People who were at Lawrence High School during those turbulent times around 1970 know the feeling of being fearful about going to school as a student or a parent patrolling the halls. Emotions ran high, a number of youths carried weapons of various kinds and many familiar with the situation consider it a near-miracle that terrible injuries and even deaths did not occur.
There was one occasion when faculty people locked themselves into an office until police could arrive. Racial tensions were thick enough to cut with knives, which were present, and the result was that a number of youngsters chose not to attend classes until the situation was more secure.
Fortunately, times have been much better for a great while. Although there are periodic disturbances and threats in our schools - as there almost always will be - conditions are nowhere near what they were in the bitter times of protests.
But things are not as good in many other communities. There seems to be growing fear in many a hallway and classroom. In USA Today this week, Alvin P. Sanoff wrote:
"The High School Survey of Student engagement finds that only 55 percent of students feel safe in school; those in cities are more likely to feel unsafe than those in rural areas, suburbs and small towns."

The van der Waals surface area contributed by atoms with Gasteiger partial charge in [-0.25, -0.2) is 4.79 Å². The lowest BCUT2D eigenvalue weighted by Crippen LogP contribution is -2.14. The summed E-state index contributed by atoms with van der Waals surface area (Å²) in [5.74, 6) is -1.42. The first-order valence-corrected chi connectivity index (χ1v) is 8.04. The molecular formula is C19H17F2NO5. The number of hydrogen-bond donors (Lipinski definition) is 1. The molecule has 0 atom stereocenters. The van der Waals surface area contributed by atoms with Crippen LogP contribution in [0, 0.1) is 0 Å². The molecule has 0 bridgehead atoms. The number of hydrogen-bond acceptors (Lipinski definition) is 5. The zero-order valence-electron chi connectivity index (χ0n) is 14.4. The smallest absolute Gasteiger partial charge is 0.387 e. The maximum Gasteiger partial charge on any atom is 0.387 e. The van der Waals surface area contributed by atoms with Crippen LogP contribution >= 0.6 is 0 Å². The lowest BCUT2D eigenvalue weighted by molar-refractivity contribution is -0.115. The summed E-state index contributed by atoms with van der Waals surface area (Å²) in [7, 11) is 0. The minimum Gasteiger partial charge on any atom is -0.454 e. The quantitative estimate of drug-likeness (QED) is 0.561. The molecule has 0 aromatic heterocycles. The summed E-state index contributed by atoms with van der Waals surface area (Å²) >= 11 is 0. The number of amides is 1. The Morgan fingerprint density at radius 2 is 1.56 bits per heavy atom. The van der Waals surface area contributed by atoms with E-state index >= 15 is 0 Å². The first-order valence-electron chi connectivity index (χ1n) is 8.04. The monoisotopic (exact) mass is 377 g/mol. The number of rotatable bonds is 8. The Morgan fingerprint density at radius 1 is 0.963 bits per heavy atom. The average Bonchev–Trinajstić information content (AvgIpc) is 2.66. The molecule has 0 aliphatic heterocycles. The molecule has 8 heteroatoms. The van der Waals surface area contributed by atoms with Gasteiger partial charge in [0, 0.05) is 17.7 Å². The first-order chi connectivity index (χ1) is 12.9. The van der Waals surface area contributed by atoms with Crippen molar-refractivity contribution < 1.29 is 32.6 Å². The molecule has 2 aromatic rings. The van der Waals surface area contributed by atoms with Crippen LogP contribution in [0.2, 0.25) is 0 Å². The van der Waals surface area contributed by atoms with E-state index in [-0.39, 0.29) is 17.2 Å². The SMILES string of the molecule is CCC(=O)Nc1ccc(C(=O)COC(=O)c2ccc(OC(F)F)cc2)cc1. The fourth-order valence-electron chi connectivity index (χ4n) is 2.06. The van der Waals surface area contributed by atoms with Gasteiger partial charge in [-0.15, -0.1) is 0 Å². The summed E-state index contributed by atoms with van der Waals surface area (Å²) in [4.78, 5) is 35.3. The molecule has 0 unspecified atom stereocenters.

Survey director Martha McCarthy, a professor of education at Indiana University, calls the results from almost 81,000 students "appalling." "Students who do not feel secure are not attending to what we want them to: education."
Gerald Tirozzi, executive director of the National Assn. of Secondary School Principals, says national studies show that schools are increasingly safe, as is the case in Lawrence's schools. Still, he adds, if students feel unsafe, "we have to figure out why." That has to be a key goal.
When asked about their schools' priorities, 41 percent of the students polled said there is "very much" emphasis on athletics, compared with 27 percent who said academic excellence was heavily emphasized. The academic-athletic conflict, of course, can be the subject of a wide range of non-related analyses. But first things first. If security is as big a concern for youngsters, and their families, it needs to be addressed initially or chaos could prevail in the classes and sports venues.
Then there is the growing tendency that sees teachers being forced to become more disciplinarians than tutors as the broken home syndrome becomes ever more prevalent and rebellious children act out. Bullies, too, can lead to a wide variety of disasters. When a youngster fears for his or her safety because of such people, terrible conditions result, as we have seen in our own region in recent times.
School work can be challenging enough for youngsters and every effort should be made to alter any trend that forces more pupils to include "fear for my safety" on their list of daily concerns.